Teachers don’t have to be the expert when it comes to setting up your blogging program. While you’ll definitely want to keep an eye on things, especially in terms of what’s being published and your safety guidelines, you can have students help other students learn about blogging.

Perhaps you could have a small group of students dedicate some time to learning about blogging (perhaps through the Student Blogging Bootcamp — see below).

Your ‘tech-perts’ could then come up with some activities to introduce the rest of the class to the blog. I’ve even heard of students in classes setting up ‘online courses’ for other students in their class!

8) Student Blogging Bootcamp

If you’re interested in assigning your students a self-paced course which walks them through the process of setting up their own blog, check out our free Student Blogging Bootcamp.

There are 10 steps in the course. You could assign students one step per period, or let them work through the whole series at the own pace. Alternatively, you could pick and choose and just assign students a handful of the steps.

Have a look through the course and see what would work for your class!

9) Student Blogging Challenge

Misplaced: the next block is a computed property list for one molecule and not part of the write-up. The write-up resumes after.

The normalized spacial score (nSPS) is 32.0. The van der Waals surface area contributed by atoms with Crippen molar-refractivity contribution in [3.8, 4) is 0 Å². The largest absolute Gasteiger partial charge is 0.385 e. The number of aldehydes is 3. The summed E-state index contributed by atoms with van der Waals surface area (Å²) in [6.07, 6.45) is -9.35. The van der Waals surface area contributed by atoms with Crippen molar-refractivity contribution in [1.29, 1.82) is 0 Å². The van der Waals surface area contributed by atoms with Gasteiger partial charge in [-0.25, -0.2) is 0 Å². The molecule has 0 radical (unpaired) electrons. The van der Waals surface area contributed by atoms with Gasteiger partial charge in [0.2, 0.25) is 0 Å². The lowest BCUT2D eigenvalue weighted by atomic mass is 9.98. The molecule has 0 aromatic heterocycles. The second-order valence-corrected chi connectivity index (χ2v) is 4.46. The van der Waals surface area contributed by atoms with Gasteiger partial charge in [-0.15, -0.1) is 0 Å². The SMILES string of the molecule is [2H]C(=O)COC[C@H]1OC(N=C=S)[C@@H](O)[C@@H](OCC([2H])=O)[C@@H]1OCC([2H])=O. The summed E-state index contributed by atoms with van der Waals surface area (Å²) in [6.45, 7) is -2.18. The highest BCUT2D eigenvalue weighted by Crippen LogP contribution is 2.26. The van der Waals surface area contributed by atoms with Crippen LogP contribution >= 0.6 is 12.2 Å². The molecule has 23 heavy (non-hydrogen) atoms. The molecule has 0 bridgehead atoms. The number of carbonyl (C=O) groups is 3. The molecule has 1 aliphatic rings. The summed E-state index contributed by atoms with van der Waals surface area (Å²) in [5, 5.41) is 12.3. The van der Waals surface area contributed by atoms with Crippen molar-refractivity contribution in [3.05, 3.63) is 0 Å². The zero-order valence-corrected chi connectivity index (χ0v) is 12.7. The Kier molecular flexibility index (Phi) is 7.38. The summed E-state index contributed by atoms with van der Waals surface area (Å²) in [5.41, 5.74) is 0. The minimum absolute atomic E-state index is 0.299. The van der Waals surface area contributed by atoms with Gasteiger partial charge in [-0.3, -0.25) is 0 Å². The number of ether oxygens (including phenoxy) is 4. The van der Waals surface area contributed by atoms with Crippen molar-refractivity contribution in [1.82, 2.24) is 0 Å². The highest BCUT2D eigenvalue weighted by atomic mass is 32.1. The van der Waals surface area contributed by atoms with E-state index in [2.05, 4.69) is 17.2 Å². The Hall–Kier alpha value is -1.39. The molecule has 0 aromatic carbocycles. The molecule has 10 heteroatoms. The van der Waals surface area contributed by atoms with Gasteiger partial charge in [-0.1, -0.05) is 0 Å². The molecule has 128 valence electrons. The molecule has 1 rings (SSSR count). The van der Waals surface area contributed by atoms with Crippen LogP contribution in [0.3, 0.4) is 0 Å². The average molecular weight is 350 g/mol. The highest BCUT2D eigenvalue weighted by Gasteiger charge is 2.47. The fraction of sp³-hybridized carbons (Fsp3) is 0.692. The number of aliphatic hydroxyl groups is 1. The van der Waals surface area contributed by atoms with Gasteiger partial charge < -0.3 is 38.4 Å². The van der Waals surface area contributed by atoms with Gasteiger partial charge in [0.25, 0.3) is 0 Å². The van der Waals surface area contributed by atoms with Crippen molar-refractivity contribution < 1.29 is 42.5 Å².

Every March and September, the 10 week Student Blogging Challenge is held.

The challenge is made up of a series of 10 weekly tasks all designed to improve blogging and commenting skills while connecting students with a global audience.

The Student Blogging Challenge is totally free and open to students or classes from all over the world, using any blogging platform. It’s most suitable for students between the ages of 8-16.

The next challenge begins October 7, 2018. You can register as a class, individual student blogger, or commenter.

Student Blogging Challenge: Learn about blogging, connect with the world

10) Involve Families

One of the many benefits of having a class blog is the strengthening of home-school relationships. It’s never too soon in the school year to start involving families. Families and students can learn about blogging together!

Long time blogger Linda Yollis has found the first posts of the school year can be ideal for connecting with families and students.

Check out Linda’s Welcome Back 2018-2019 post. It includes a personal video message and an invitation for students and parents to comment together.